There is Quite a Bit of Energy in Bananas

school compost

As school starts back up in a just a few weeks, the children at Public School 30 on Staten Island will once again be asked to dump their uneaten bananas into a bin in the back of their cafeteria.

New York City’s school composting program, kicked off just two years ago, is now in 230 school buildings in Manhattan, Brooklyn and Staten Island, and is expected to more than double in size and reach all five boroughs in the fall, with an ultimate goal of encompassing all 1,300-plus school buildings.

The sad voyage of fruits and vegetables from lunch lady to landfill has frustrated parents, nutritionists and environmentalists for decades. Children are still as picky and wasteful as ever, but at least there is now a happier ending — that banana-filled bin is a composting container, part of a growing effort to shrink the mountains of perfectly good food being hauled away to trash heaps every year.

Much of food waste stream is a result of nutrition rules that require every child to be served healthy food, and health rules that ban re-serving unwrapped food once it has been placed on a lunch tray, for fear of contamination.

Depending on where the school is, the uneaten and half-eaten leftovers are sent to a compost heap at a former Staten Island landfill or 123 miles away to Delaware. The 123 mile trip is far too long of a trip to turn the food waste into compost, so the city will begin sending some of those scraps to a wastewater treatment plant in Brooklyn, where “digesters” will turn garbage into usable gas.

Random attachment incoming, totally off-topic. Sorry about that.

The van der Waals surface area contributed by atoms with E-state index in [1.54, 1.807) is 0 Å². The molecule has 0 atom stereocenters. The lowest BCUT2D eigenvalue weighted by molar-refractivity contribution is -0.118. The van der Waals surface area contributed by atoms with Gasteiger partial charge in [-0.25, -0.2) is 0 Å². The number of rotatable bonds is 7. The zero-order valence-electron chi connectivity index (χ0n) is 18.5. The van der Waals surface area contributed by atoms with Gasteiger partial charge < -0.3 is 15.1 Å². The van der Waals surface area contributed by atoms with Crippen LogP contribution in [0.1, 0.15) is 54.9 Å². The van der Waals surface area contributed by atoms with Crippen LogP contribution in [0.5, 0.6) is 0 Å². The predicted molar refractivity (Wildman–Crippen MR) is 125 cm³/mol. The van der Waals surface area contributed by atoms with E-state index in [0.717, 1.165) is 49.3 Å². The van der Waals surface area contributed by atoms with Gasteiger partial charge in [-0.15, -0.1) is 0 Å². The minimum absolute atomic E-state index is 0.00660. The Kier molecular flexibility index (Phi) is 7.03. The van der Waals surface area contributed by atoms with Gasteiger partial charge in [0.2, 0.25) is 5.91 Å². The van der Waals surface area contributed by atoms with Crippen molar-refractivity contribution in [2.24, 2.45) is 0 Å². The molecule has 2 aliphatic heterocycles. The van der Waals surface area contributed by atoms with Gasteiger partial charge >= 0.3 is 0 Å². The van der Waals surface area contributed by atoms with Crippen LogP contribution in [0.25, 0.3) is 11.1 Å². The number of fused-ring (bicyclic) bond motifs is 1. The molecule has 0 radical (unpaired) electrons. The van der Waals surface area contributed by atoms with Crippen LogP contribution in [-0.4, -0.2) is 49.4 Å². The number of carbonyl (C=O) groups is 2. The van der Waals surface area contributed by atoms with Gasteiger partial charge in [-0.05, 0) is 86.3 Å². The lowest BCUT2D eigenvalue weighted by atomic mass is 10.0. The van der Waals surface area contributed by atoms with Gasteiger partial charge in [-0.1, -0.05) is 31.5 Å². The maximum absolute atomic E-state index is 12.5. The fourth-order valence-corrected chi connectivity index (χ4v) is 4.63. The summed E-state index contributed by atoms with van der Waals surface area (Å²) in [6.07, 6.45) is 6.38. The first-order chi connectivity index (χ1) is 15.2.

The Eco-Safe Digester offers two additional benefits to this proposed solution at the Brooklyn facility, eliminating the logistical nightmares with transporting the scraps by pre-sorting and pre-digesting the food waste into a liquid and providing key data to help guide changes to future nutrition rules.

Depending on viewpoint, the sheer amount of school food now being composted is either impressive or depressing not to mention the transportation-related energy consumption, the economics of transportation, and the environmental impacts surrounding composting.

The hope is that by diverting the waste from landfill, the city will help the environment, instill a sense of conservation in schoolchildren and, critically, save some money. The city currently pays $93 per ton to dump in landfills.

The idea of sending scraps to local wastewater treatment facilities to where “digesters” will turn the food waste into useable gas sounds far less complicated, more economical, and a better option for the environment.

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